Morrison, a middle school teacher, said her priorities this legislative session include changing the kindergarten start age and improving air quality in schools. “I really see those younger kids struggling all through middle school, and I think that giving them an extra year to play and grow is really important,” she said. Many of Thompson’s school buildings are older and have antiquated ventilation systems, but even the newest building has air quality problems as it lacks air conditioning, Morrison said. “The temperatures in the classrooms are in the 90s in the spring and late summer—you can’t teach. The kids are sweating, and then in the winter it’s really cold, so there’s no happy medium.”
“One of the main reasons that I’m here today is because I’m very concerned about teacher recruitment,” said West Hartford special education teacher Ellen Eickenhorst. “Especially for students who are in high school and in college and have gotten through the COVID crisis, I think that a lot of them have seen how respect has been lost for the teaching profession and how hard teaching really is. And I think that has rightly dissuaded many from enrolling in teacher preparation programs. At the end of the day, that’s a crisis for the kids because we have hundreds of classrooms that still are not staffed here in Connecticut.”
Miles Cohen, the co-chair of the CEA-Retired Legislative Committee, said that retired members’ priorities this year include making sure teacher pensions are funded.
“It’s essential to ensure that our pension is always fully funded as well as our health care fund,” he said. “We’re also concerned about new teachers coming into the profession because new teachers support the pension program. If we’re losing teachers, that’s going to impact the pension program down the road. We need to have higher starting salaries for teachers to attract new people to the profession.”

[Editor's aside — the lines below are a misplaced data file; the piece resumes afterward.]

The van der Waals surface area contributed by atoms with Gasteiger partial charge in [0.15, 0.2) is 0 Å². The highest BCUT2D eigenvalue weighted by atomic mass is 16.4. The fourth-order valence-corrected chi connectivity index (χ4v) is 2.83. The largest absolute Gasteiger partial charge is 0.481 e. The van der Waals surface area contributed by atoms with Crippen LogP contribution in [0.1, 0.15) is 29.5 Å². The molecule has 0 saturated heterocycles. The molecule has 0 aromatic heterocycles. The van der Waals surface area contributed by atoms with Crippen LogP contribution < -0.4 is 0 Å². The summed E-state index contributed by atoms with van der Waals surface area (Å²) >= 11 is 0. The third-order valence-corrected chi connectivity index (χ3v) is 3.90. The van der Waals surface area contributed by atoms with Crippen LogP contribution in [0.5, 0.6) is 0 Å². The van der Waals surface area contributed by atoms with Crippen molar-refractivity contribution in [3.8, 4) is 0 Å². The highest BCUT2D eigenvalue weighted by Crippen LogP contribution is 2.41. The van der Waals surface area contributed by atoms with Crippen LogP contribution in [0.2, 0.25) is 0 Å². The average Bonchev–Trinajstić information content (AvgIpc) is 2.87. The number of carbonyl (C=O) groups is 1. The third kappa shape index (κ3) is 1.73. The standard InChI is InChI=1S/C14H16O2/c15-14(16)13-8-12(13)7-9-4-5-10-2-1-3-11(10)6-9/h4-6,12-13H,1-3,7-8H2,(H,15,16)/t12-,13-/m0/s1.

State Rep. Kathleen McCarty, ranking member of the Education Committee, told teachers, “We have a surplus but it’s still difficult looking to make sure the house budget is balanced, and so I do keep the teachers at a high priority like I do for our students and I’ll continue to do my best to advocate as best I’m able to.”
“Today is about bringing the heat, and each and every one of you bring your own very important story,” said Dias. “Pick what you feel passionate about and share that passionate knowledge with your legislators. It means a great deal to have you all here today.”
You can still participate in CEA’s Day of Action. Share your photos of you and colleagues wearing #RedforEd with CEA at firstname.lastname@example.org, and post to Facebook, Twitter, and Instagram with the hashtag #fixthecrisis. You can also reach out to your legislators and flood their inboxes. Call or email your senator and representative and tell them how the teacher shortage is negatively impacting you and hurting your students. Click here to send an email. Look up your legislators’ phone numbers here, and give them a call.
Watch news coverage of the Day of Action from News 8 and NBC Connecticut.